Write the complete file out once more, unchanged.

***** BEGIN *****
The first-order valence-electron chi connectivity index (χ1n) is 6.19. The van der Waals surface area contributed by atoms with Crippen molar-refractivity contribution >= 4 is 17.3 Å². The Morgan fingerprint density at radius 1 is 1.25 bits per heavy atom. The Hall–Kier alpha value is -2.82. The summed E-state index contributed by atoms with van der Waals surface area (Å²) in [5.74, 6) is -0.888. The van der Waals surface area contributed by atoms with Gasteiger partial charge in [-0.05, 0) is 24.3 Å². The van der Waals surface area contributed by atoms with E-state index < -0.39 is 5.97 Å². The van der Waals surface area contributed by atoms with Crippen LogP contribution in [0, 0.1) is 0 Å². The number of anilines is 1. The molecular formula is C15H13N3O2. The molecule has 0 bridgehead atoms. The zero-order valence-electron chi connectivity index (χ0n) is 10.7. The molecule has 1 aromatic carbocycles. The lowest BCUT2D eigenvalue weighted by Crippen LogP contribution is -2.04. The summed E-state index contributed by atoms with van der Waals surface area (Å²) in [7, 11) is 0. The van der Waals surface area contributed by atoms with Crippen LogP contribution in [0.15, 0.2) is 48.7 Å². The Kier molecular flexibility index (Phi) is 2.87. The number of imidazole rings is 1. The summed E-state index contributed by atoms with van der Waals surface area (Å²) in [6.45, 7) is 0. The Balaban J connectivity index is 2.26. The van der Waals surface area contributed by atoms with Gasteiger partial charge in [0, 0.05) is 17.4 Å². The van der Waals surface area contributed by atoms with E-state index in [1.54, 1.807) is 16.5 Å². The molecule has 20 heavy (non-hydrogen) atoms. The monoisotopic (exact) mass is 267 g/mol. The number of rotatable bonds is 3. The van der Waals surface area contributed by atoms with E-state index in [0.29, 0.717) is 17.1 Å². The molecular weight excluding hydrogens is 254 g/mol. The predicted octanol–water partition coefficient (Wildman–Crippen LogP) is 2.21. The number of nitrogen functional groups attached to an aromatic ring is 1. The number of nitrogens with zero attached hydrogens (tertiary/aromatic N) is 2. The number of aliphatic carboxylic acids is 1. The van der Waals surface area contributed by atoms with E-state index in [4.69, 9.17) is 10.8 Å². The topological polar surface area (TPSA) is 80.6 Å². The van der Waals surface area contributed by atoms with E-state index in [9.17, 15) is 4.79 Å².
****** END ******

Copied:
The first-order valence-electron chi connectivity index (χ1n) is 6.19. The van der Waals surface area contributed by atoms with Crippen molar-refractivity contribution >= 4 is 17.3 Å². The Morgan fingerprint density at radius 1 is 1.25 bits per heavy atom. The Hall–Kier alpha value is -2.82. The summed E-state index contributed by atoms with van der Waals surface area (Å²) in [5.74, 6) is -0.888. The van der Waals surface area contributed by atoms with Gasteiger partial charge in [-0.05, 0) is 24.3 Å². The van der Waals surface area contributed by atoms with E-state index < -0.39 is 5.97 Å². The van der Waals surface area contributed by atoms with Crippen LogP contribution in [0, 0.1) is 0 Å². The number of anilines is 1. The molecular formula is C15H13N3O2. The molecule has 0 bridgehead atoms. The zero-order valence-electron chi connectivity index (χ0n) is 10.7. The molecule has 1 aromatic carbocycles. The lowest BCUT2D eigenvalue weighted by Crippen LogP contribution is -2.04. The summed E-state index contributed by atoms with van der Waals surface area (Å²) in [7, 11) is 0. The van der Waals surface area contributed by atoms with Crippen LogP contribution in [0.15, 0.2) is 48.7 Å². The Kier molecular flexibility index (Phi) is 2.87. The number of imidazole rings is 1. The summed E-state index contributed by atoms with van der Waals surface area (Å²) in [6.45, 7) is 0. The Balaban J connectivity index is 2.26. The van der Waals surface area contributed by atoms with Gasteiger partial charge in [0, 0.05) is 17.4 Å². The van der Waals surface area contributed by atoms with E-state index in [1.54, 1.807) is 16.5 Å². The molecule has 20 heavy (non-hydrogen) atoms. The monoisotopic (exact) mass is 267 g/mol. The number of rotatable bonds is 3. The van der Waals surface area contributed by atoms with E-state index in [0.29, 0.717) is 17.1 Å². The molecular weight excluding hydrogens is 254 g/mol. The predicted octanol–water partition coefficient (Wildman–Crippen LogP) is 2.21. The number of nitrogen functional groups attached to an aromatic ring is 1. The number of nitrogens with zero attached hydrogens (tertiary/aromatic N) is 2. The number of aliphatic carboxylic acids is 1. The van der Waals surface area contributed by atoms with E-state index in [4.69, 9.17) is 10.8 Å². The topological polar surface area (TPSA) is 80.6 Å². The van der Waals surface area contributed by atoms with E-state index in [9.17, 15) is 4.79 Å².